Mrs Duffy challenged Chuckles on immigration and crime, and finished by insisting too many people from Eastern Europe now live in Britain, particularly Rochdale. Chuckles seemed to take the diatribe well; at the end of their conversation he told Mrs Duffy he'd been glad to meet her and wished her family well.
But once he'd returned to his limousine it was a different story. Thinking himself safe, Chuckles gave the woman a good blast - forgetting he was still wearing a TV radio-microphone.
Chuckles' mutterings went like this:
"That was a disaster - they should never have put me with that woman. Whose idea was that? It's just ridiculous..."
Asked what Mrs Duffy had said, he replied: "Ugh, everything! She's just a sort of bigoted woman that said she used to be Labour. I mean it's just ridiculous."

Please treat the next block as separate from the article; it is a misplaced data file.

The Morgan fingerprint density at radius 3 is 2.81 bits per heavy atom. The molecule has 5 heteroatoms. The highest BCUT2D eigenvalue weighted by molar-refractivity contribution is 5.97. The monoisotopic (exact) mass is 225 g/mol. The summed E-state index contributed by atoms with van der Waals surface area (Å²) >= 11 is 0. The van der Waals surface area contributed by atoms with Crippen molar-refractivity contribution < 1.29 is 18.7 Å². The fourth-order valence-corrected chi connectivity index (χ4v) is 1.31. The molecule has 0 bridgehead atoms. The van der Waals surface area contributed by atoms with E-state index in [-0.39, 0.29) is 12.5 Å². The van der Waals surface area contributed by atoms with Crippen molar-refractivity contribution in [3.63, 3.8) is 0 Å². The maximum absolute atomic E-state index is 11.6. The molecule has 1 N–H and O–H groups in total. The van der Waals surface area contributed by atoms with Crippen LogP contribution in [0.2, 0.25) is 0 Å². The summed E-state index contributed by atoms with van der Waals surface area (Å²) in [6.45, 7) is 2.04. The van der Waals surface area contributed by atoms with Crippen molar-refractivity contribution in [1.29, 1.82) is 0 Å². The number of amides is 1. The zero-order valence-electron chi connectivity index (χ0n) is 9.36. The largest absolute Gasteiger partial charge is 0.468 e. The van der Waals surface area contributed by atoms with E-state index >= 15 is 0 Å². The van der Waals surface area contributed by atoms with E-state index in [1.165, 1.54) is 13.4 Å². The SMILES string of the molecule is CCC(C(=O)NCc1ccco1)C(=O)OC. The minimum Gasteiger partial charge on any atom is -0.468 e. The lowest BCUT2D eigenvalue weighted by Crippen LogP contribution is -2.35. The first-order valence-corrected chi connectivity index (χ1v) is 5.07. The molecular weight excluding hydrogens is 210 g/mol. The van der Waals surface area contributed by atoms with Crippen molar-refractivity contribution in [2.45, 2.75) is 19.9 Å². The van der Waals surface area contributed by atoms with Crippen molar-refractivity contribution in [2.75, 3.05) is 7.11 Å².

Minutes later the story broke. Questioned by the media, Mrs Duffy eagerly complained, "I am very disappointed. I am very upset. Why was I called a bigot? He is an educated person, why has he come out with words like that? He should find out what's going on in our lives."
At once a ridiculous circus assembled: reporters, camera-men, photographers in their hundreds, hanging around outside Mrs Duffy's lowly terraced house for her slightest utterance, her further thoughts. Incredibly, Chuckles later visited Mrs Duffy to say how sorry he was, and was forced to send a grovelling email to Labour workers apologising for the damage done to the party's campaign.
Last night, the episode turned surreal. The BBC reported Mrs Duffy is now being represented by a public relations agent; no more free insights or perceptions.
The media has duly pilloried Chuckles. But elderly people moan all the time; it goes with Battenburg, talking about the weather, and thoughtless prejudice. We kept demanding Gordon Brown show his human side, and now he has. Am I the only one who likes him a little bit more for calling the silly old woman a bigot?